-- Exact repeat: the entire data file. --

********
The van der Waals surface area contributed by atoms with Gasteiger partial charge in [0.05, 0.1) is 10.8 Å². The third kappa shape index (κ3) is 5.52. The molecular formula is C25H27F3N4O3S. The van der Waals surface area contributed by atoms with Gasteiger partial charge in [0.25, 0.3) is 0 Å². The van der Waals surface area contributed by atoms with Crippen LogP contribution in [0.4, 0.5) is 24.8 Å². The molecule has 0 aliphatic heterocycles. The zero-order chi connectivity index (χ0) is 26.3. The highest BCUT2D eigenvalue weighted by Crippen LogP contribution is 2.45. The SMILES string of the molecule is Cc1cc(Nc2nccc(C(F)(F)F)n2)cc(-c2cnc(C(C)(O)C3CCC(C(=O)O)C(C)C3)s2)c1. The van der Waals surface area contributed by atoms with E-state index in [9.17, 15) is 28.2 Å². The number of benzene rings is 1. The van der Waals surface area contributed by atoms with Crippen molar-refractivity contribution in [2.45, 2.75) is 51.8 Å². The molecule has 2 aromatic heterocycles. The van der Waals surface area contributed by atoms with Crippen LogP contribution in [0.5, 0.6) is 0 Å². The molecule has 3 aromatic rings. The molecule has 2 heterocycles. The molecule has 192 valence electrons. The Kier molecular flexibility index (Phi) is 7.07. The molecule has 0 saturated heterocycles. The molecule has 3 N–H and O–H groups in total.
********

The van der Waals surface area contributed by atoms with Gasteiger partial charge in [0.05, 0.1) is 10.8 Å². The third kappa shape index (κ3) is 5.52. The molecular formula is C25H27F3N4O3S. The van der Waals surface area contributed by atoms with Gasteiger partial charge in [0.25, 0.3) is 0 Å². The van der Waals surface area contributed by atoms with Crippen LogP contribution in [0.4, 0.5) is 24.8 Å². The molecule has 0 aliphatic heterocycles. The zero-order chi connectivity index (χ0) is 26.3. The highest BCUT2D eigenvalue weighted by Crippen LogP contribution is 2.45. The SMILES string of the molecule is Cc1cc(Nc2nccc(C(F)(F)F)n2)cc(-c2cnc(C(C)(O)C3CCC(C(=O)O)C(C)C3)s2)c1. The van der Waals surface area contributed by atoms with E-state index in [9.17, 15) is 28.2 Å². The number of benzene rings is 1. The van der Waals surface area contributed by atoms with Crippen molar-refractivity contribution in [2.45, 2.75) is 51.8 Å². The molecule has 2 aromatic heterocycles. The van der Waals surface area contributed by atoms with Crippen LogP contribution in [0.5, 0.6) is 0 Å². The molecule has 3 aromatic rings. The molecule has 2 heterocycles. The molecule has 192 valence electrons. The Kier molecular flexibility index (Phi) is 7.07. The molecule has 0 saturated heterocycles. The molecule has 3 N–H and O–H groups in total.